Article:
Community and Local Governance in Australia
edited by Paul Smyth, Tim Reddel and Andrew Jones
UNSW Press, April 2005, 232 pp, $39.95
Reviewed by Liza Hopkins
THE APPEARANCE of a book examining the themes of community building and local governance is indeed timely, given current government concern with service delivery via partnerships, networks, place based initiatives, and community capacity building. This book arose out of a three year research project examining place based policy activities in Queensland, which culminated in a major international symposium examining place based initiatives in Australia and overseas. The papers which make up this book were originally presented at the symposium and thus cover a wide range of area studies and sectors of interest. Whilst most of the authors are senior academics, there are also some contributors who either are or have been employed in local and state government departments and in third sector organisations.
The symposium format comes through in the range of papers which have been included in the volume, including a brief overview of the comparative international situation, a focus on state level strategies, especially in Queensland and Victoria, and a series of ‘special interest’ chapters examining areas such as feminist approaches, economic development and aboriginal issues. The final section of the book examines the administration and governance of policy which takes the local level, ‘new regionalism’ or place based approach.
The chapters in this book are generally strong on what the current government rhetoric is at federal, state and local level, and the historical context in which this rhetoric needs to be placed. It is less strong, understandably, on how the policy might translate into actual partnerships on the ground, particularly given the risks that Geddes outlines in the first chapter of the book. These include: the problem that even with a national program to support area based initiatives, there are always areas which remain outside; the potential for area based programs will displace problems to other areas; the need to addressing issues faced by non-spatially based communities of interest; a tendency to focus on local experiences, rather than the macro causes of disadvantage; and the risk that, if place based initiatives have limited success, governments can blame local actors, rather than policy limits.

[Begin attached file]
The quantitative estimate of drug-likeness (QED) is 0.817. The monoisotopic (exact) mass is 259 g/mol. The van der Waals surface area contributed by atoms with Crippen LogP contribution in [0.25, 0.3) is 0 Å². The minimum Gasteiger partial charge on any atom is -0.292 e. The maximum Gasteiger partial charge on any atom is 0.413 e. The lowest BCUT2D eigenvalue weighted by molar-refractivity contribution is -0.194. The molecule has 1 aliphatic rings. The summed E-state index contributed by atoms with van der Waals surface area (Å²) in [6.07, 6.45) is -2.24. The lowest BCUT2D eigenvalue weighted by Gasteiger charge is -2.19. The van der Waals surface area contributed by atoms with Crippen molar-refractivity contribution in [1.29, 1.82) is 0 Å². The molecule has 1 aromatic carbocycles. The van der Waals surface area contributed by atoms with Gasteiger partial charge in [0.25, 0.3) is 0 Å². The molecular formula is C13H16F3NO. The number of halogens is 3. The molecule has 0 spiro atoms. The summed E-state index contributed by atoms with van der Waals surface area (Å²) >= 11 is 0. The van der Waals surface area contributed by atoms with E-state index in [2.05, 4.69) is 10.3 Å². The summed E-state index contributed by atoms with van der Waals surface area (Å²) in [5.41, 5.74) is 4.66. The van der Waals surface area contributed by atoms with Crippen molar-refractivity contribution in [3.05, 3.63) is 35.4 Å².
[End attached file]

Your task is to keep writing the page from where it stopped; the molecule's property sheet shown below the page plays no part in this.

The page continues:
Although the book outlines some examples of successful regional approaches, such as the one at Playford in South Australia, for much of the rest of the country the current funding model creates competition between agencies for the same bucket of public money and discourages rather than supports the collaborative or cooperative approach on which networked or associational governance is premised. Yet some community organisations, particularly the large, national agencies wield more power now than they did in the past because they are delivering many more services for government.
The whole of government approach is about changing the behaviour of public servants so that the bureaucracy is not set up or perceived to be set up in opposition to the community sector. Joined up government is only one side of the new governance approach. On the other side, and equally as important is the role of what is variously described as community building, community strengthening, and enhancing community capacity as well as facilitating the transfer of decision making and governance to the ‘community’. The authors of this book address geographic communities as well as communities of interest while neatly sidestepping the problem of what ‘community’ actually is.
Nonetheless, the authors of this volume have produced a thoroughly readable, comprehensive survey of current policy directions and the contemporary shift away from the ‘contract state’ and towards place and community based networks of governance. It will be interesting to see how these translate into practice over the next few years. How will partnerships survive when one partner (government) funds the partnership, but also has to support and resource the other partners? Can government ever really be an equal partner? And how will hierarchical bureaucracies manage flexible networked arrangements for service delivery? Perhaps the authors of this volume will continue their research and come back in a few years to tell us. •
Liza Hopkins is a research fellow at the Swinburne Institute for Social Research